women work. Seven countries for which data is available in Africa (Chart C) reveal the pattern of
distribution of active female population among major economic sectors in which the share of
industry and services shows relatively higher participation rates than in 1970.







AFRICA (CHART C)


Distribution of active female population by economic sectors
(Percentages)

Agriculture Industry Services Others

42.5 10.2 27.1 20.2

Note: The percentages are averages of sample countries and table 3 shows data for individual countries.
Source: ILO: Year Book of Labour Statistics, 1980, 1982, 1983.



There are, however, wide differences between the individual countries of Africa as regards
the distribution of women by economic sector and their share in the total labour force. These
differences are attributable to specific national economic circumstances and reflect the low levels
of education and other social, religious, and cultural variables. For illustrative purposes, seven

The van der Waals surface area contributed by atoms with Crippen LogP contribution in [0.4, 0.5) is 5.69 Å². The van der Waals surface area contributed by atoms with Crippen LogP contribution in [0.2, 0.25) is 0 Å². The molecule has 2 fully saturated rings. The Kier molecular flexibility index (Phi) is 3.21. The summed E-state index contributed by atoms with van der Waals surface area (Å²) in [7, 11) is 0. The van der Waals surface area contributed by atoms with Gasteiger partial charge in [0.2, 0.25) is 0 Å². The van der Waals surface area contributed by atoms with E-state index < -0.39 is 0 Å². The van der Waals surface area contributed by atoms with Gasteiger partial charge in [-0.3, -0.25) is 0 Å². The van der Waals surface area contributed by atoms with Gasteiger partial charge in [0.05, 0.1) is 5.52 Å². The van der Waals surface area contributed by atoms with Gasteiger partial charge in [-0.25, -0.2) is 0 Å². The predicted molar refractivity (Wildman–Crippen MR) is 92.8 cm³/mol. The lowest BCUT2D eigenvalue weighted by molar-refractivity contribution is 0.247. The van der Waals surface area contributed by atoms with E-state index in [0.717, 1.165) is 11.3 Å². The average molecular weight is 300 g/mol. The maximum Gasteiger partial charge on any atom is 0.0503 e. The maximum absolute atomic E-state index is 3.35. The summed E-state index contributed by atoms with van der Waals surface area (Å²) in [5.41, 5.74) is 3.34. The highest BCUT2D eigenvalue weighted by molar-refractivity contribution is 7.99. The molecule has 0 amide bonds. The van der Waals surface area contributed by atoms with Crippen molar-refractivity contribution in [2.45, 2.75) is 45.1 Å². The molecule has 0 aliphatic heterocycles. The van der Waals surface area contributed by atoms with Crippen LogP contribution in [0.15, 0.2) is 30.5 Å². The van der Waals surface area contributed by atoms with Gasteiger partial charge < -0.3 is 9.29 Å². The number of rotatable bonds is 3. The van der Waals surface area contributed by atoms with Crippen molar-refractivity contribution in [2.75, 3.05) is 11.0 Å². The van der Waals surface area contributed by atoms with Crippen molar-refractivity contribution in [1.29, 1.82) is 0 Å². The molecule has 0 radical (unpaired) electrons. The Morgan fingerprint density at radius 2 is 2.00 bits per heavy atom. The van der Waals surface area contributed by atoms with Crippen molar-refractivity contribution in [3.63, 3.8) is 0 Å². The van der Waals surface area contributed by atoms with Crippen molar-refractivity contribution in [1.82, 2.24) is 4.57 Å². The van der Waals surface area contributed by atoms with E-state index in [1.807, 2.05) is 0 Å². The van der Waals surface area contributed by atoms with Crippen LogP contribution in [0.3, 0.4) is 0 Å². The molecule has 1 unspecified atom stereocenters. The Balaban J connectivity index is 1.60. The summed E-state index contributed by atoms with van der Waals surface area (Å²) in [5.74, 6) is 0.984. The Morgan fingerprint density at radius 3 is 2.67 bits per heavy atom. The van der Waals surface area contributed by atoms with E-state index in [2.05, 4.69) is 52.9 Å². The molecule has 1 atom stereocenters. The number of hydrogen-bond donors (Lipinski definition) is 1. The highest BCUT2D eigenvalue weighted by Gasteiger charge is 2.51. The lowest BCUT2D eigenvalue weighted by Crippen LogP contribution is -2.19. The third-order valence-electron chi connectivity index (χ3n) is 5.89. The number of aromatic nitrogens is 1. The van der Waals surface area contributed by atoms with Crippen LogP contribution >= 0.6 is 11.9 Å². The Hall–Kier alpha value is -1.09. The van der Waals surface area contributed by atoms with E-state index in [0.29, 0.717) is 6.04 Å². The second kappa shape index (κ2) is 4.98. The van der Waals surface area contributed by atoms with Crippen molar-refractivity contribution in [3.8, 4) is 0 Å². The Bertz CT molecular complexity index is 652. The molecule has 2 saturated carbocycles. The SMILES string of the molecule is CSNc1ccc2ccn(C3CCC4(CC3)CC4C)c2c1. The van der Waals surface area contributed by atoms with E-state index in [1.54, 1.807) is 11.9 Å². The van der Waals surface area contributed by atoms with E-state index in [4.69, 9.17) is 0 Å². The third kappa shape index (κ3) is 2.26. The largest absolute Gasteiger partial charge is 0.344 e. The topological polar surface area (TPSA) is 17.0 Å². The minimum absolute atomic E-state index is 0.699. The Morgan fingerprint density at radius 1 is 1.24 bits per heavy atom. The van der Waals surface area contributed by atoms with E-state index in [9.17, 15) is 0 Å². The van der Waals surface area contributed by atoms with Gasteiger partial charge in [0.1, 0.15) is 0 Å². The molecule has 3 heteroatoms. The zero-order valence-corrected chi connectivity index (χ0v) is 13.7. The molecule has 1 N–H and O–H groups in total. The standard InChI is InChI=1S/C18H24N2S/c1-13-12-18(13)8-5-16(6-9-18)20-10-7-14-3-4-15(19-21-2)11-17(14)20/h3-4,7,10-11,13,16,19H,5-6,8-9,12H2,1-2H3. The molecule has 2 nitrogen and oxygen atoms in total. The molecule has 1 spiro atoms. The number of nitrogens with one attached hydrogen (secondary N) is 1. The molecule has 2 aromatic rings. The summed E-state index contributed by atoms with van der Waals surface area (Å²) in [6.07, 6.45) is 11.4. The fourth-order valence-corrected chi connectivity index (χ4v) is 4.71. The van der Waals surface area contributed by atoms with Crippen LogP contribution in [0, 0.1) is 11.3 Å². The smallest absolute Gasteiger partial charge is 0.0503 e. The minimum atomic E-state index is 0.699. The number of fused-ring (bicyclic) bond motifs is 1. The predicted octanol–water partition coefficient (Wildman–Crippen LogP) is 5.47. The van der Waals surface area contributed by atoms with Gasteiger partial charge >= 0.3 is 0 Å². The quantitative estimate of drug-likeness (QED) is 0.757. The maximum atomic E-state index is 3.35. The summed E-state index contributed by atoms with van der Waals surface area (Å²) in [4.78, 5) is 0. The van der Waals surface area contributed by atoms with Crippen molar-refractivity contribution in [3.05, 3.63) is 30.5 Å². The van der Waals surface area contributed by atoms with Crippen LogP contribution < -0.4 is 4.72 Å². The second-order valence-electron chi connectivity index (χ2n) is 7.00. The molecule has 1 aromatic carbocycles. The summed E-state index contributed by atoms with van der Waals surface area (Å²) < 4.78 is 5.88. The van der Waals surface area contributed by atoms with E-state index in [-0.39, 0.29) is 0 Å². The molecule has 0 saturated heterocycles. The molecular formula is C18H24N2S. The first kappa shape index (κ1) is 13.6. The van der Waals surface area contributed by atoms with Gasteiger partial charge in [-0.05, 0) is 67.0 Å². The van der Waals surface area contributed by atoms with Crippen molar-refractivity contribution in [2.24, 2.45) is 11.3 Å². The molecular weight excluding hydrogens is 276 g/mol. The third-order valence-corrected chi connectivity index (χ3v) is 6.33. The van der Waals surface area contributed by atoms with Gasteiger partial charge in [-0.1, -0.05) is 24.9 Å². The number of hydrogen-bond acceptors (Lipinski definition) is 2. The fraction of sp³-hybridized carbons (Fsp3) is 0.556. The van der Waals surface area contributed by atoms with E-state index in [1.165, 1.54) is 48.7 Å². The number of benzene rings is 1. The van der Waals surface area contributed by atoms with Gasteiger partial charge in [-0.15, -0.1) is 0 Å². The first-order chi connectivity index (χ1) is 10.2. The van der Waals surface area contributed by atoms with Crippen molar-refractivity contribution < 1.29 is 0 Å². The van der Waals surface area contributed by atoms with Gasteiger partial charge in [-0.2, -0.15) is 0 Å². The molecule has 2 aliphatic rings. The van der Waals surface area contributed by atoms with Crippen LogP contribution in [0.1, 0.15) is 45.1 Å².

countries are selected in table 3, based on data from different years to indicate distribution of
women by major branches of economic activity (Table 3).



Table 3:

Distribution of economically active women by major branches of
economic activity in selected African countries (in thousands and in percent)


Total Distribution
Country economically
(year) active women Agriculture Industry Services Others*

Algeria No. 300.3 6.5 24.8 96.7 172.3
(1977) % 100.0 2.1 8.3 32.2 57.4
Cameroon No. 1 329.0 1 160.1 32.2 66.7 70.0
(1982) % 100.0 87.3 2.4 5.0 5.3
Egypt No. 857.8 65.7 87.7 477.3 227.1
(1980) % 100.0 7.6 10.2 55.7 26.5
Malawi No. 1 056.5 996.0 17.4 29.1 14.0
(1977) % 100.0 94.3 1.6 2.8 1.3
Mali No. 384.6 283.1 11.3 58.4 31.8
(1976) % 100.0 73.6 2.9 15.2 8.3
Tunisia No. 363.5 113.2 158.0 60.7 31.7
(1980) % 100.0 31.1 43.5 16.7 8.7
Reunion No. 62.0 0.8 1.6 38.6 21.0
(1982) %. 100.0 1.3 2.6 62.3 33.8

Note: The division of economic activity from 1 -9 are regrouped into three major branches such as:
1 Agriculture
2-5 Industry
6-9 Services